IRA targeted Buckingham
London - An IRA terror cell behind a string of 1970s bombings compiled lists of targets including Buckingham Palace and other top London attractions, secret files released on Wednesday showed.
British police found documents containing the details when they raided a north London flat used as an Irish Republican Army bomb factory following a December 1975 IRA siege in the city which saw the four-man cell captured.
A list of the potential targets, released on Wednesday by the National Archives, was drawn up for then-prime minister Harold Wilson.
They included the Queen's Gallery in Buckingham Palace - the official residence of Queen Elizabeth II, the British Museum, the Stock Exchange, the National Gallery, the Imperial War Museum, the Tate Gallery and University College London.
Prisons, power stations, water pumping stations and sewage works around the capital were also listed.
IRA paramilitaries from 1969 went on a 30-year campaign of attacks, mainly in Northern Ireland and England, killing around 1 800 people.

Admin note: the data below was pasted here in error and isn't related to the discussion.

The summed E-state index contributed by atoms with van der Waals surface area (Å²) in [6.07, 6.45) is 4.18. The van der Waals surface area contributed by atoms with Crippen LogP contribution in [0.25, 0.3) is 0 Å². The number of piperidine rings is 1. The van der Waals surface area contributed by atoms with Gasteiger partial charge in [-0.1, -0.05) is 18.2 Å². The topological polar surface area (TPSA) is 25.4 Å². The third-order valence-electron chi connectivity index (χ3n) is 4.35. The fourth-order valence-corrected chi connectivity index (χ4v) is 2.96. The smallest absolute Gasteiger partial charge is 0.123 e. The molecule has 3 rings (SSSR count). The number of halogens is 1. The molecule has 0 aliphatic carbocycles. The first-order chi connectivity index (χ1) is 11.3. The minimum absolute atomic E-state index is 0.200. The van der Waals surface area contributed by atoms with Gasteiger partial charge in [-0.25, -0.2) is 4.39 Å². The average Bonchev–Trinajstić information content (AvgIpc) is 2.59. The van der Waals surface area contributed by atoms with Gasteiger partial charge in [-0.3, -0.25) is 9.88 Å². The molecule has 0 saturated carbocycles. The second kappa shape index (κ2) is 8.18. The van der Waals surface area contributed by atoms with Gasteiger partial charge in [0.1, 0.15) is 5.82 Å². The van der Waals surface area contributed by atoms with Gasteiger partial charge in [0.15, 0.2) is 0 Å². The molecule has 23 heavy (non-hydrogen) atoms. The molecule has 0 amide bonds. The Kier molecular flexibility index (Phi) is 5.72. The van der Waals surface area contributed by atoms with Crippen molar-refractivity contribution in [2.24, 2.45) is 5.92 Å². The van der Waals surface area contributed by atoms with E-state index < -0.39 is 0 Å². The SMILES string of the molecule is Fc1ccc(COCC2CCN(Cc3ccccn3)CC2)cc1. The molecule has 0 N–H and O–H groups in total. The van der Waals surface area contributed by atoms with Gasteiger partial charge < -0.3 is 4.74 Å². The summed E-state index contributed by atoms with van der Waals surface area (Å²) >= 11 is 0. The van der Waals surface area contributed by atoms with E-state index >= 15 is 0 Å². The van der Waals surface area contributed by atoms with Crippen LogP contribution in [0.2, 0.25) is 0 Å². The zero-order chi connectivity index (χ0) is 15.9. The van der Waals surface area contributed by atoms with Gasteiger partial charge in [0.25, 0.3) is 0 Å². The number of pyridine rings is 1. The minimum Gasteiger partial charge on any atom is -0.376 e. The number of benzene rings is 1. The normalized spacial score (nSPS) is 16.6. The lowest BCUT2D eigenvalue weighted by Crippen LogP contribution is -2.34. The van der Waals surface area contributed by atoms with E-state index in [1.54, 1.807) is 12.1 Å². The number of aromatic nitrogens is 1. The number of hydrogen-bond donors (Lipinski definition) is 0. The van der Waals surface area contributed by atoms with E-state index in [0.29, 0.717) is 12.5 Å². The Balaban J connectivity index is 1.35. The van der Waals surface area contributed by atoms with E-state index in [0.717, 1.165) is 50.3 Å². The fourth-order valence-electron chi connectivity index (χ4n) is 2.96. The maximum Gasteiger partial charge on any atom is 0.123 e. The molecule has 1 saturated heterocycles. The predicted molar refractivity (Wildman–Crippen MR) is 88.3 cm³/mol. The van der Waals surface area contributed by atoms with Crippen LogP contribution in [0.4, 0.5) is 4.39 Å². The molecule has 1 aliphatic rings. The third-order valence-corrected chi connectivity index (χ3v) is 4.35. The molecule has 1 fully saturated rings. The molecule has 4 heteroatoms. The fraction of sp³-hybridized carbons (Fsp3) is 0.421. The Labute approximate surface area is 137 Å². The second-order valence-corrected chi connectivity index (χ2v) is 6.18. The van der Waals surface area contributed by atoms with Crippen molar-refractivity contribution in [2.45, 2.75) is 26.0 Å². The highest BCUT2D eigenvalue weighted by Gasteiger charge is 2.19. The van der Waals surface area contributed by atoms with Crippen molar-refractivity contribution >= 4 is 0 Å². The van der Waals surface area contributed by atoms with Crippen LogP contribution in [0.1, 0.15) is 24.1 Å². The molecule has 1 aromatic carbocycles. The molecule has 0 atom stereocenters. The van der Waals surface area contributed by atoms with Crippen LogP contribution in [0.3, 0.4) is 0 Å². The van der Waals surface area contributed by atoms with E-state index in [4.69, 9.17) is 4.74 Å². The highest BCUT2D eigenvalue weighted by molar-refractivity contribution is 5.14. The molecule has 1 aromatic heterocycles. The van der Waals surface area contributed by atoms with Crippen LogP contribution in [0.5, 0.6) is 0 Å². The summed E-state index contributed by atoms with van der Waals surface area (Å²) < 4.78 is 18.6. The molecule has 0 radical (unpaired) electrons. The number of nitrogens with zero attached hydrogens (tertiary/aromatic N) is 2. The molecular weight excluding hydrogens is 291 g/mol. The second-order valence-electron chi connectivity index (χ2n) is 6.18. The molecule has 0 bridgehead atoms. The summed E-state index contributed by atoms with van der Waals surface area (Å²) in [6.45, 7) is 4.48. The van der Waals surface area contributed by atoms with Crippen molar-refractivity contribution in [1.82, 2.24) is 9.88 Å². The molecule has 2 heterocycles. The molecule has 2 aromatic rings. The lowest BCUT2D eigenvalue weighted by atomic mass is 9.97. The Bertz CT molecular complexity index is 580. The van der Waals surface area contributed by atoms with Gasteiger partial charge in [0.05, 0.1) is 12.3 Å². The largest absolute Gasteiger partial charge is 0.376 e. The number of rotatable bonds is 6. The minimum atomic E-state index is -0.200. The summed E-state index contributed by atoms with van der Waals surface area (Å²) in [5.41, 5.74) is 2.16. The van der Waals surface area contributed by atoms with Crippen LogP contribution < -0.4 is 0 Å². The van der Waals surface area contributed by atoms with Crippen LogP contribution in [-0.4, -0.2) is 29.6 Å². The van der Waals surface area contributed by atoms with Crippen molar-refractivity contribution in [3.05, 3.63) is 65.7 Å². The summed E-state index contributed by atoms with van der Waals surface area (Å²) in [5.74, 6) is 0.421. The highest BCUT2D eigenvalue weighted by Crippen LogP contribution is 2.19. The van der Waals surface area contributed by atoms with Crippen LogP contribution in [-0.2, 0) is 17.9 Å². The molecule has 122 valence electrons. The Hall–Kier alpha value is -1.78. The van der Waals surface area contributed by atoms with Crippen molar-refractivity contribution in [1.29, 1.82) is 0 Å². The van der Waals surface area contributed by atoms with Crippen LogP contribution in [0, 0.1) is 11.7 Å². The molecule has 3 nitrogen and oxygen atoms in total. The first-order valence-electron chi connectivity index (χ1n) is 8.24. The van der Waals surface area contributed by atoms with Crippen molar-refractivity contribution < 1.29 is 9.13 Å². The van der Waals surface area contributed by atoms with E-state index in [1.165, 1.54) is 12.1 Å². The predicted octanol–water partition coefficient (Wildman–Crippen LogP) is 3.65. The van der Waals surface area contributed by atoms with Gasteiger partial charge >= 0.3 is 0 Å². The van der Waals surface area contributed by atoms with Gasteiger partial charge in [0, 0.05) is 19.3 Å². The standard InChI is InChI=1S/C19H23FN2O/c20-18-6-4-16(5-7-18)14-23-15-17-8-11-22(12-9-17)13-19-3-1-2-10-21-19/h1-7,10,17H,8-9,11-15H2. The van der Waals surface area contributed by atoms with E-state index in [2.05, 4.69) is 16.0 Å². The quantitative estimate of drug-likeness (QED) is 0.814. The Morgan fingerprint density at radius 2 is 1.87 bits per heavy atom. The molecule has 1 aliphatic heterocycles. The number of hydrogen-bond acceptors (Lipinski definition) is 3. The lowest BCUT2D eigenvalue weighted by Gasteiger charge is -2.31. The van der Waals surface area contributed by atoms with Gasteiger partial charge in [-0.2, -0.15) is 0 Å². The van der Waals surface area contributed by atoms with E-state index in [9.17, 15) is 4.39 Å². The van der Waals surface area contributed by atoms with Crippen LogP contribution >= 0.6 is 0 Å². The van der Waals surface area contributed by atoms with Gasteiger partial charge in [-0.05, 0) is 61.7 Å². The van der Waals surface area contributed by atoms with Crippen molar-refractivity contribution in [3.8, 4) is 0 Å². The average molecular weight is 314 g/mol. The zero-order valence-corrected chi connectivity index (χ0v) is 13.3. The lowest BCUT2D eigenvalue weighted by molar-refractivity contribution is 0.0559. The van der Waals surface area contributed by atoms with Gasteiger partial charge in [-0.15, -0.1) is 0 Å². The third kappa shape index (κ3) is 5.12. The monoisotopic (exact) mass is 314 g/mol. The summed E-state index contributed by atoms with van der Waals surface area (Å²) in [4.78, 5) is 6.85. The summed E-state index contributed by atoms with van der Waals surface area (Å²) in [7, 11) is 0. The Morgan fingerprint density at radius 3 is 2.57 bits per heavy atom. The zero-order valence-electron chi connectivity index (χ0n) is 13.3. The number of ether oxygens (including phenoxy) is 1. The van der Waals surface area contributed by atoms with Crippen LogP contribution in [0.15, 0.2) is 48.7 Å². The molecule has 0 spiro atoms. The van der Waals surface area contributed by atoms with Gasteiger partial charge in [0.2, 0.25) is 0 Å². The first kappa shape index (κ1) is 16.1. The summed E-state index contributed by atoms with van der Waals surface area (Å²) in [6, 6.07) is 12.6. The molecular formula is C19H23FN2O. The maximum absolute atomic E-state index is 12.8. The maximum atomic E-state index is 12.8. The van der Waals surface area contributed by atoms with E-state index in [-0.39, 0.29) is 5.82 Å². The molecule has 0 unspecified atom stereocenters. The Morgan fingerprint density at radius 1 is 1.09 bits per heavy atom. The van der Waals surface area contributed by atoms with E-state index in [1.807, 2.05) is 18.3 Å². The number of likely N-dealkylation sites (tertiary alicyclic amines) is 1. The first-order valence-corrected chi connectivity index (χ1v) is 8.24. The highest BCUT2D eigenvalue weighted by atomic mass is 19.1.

In a covering letter, civil servant Bill Innes stressed it was not a "death list".
"It is a compilation of a vast amount of low-grade 'intelligence' material found in the flat, which has yet to be assessed and evaluated," he wrote.
In a handwritten note, Wilson said the information was "scrappy", pointing out that some details were out of date.
He urged police to verify the information, writing: "No doubt they will check to see how many are dead, or changed jobs or address - as a guide to age of each piece of paper."
The prime minister wrote "Yes" beside a request that the contents should not be revealed to those named on the list.
The four IRA men involved conducted a wave of bombings and murders between 1974 and 1975.
They were captured after the December 1975 siege and jailed for life in 1977.
The four were released in 1999 as part of the Good Friday Agreement, which largely ended the 30 years of violence in Northern Ireland, known as The Troubles.